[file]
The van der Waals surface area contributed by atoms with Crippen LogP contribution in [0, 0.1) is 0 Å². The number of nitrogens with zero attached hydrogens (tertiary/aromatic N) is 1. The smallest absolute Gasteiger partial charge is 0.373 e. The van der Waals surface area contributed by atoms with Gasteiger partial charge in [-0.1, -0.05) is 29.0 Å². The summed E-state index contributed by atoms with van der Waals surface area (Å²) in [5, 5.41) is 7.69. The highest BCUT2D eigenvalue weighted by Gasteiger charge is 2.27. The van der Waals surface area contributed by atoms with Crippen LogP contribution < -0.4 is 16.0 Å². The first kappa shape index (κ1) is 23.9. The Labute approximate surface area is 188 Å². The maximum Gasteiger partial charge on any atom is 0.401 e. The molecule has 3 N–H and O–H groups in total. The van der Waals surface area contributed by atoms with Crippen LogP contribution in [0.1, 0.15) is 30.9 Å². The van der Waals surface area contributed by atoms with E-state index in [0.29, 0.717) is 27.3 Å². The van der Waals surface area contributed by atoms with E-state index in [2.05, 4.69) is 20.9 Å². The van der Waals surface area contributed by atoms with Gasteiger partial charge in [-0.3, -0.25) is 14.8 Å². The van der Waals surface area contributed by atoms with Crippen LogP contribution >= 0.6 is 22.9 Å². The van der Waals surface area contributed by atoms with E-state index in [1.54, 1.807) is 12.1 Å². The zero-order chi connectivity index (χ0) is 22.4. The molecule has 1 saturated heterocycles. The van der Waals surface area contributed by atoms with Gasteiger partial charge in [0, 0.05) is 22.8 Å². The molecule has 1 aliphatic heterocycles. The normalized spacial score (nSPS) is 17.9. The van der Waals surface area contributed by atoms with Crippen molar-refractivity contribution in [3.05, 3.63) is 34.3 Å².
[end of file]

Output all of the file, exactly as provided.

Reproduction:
The van der Waals surface area contributed by atoms with Crippen LogP contribution in [0, 0.1) is 0 Å². The number of nitrogens with zero attached hydrogens (tertiary/aromatic N) is 1. The smallest absolute Gasteiger partial charge is 0.373 e. The van der Waals surface area contributed by atoms with Gasteiger partial charge in [-0.1, -0.05) is 29.0 Å². The summed E-state index contributed by atoms with van der Waals surface area (Å²) in [5, 5.41) is 7.69. The highest BCUT2D eigenvalue weighted by Gasteiger charge is 2.27. The van der Waals surface area contributed by atoms with Crippen LogP contribution < -0.4 is 16.0 Å². The first kappa shape index (κ1) is 23.9. The Labute approximate surface area is 188 Å². The maximum Gasteiger partial charge on any atom is 0.401 e. The molecule has 3 N–H and O–H groups in total. The van der Waals surface area contributed by atoms with Crippen LogP contribution in [0.1, 0.15) is 30.9 Å². The van der Waals surface area contributed by atoms with E-state index in [0.29, 0.717) is 27.3 Å². The van der Waals surface area contributed by atoms with E-state index in [2.05, 4.69) is 20.9 Å². The van der Waals surface area contributed by atoms with Gasteiger partial charge in [-0.3, -0.25) is 14.8 Å². The van der Waals surface area contributed by atoms with Crippen LogP contribution >= 0.6 is 22.9 Å². The van der Waals surface area contributed by atoms with E-state index in [1.54, 1.807) is 12.1 Å². The zero-order chi connectivity index (χ0) is 22.4. The molecule has 1 saturated heterocycles. The van der Waals surface area contributed by atoms with Gasteiger partial charge in [0, 0.05) is 22.8 Å². The molecule has 1 aliphatic heterocycles. The normalized spacial score (nSPS) is 17.9. The van der Waals surface area contributed by atoms with Crippen molar-refractivity contribution in [3.05, 3.63) is 34.3 Å².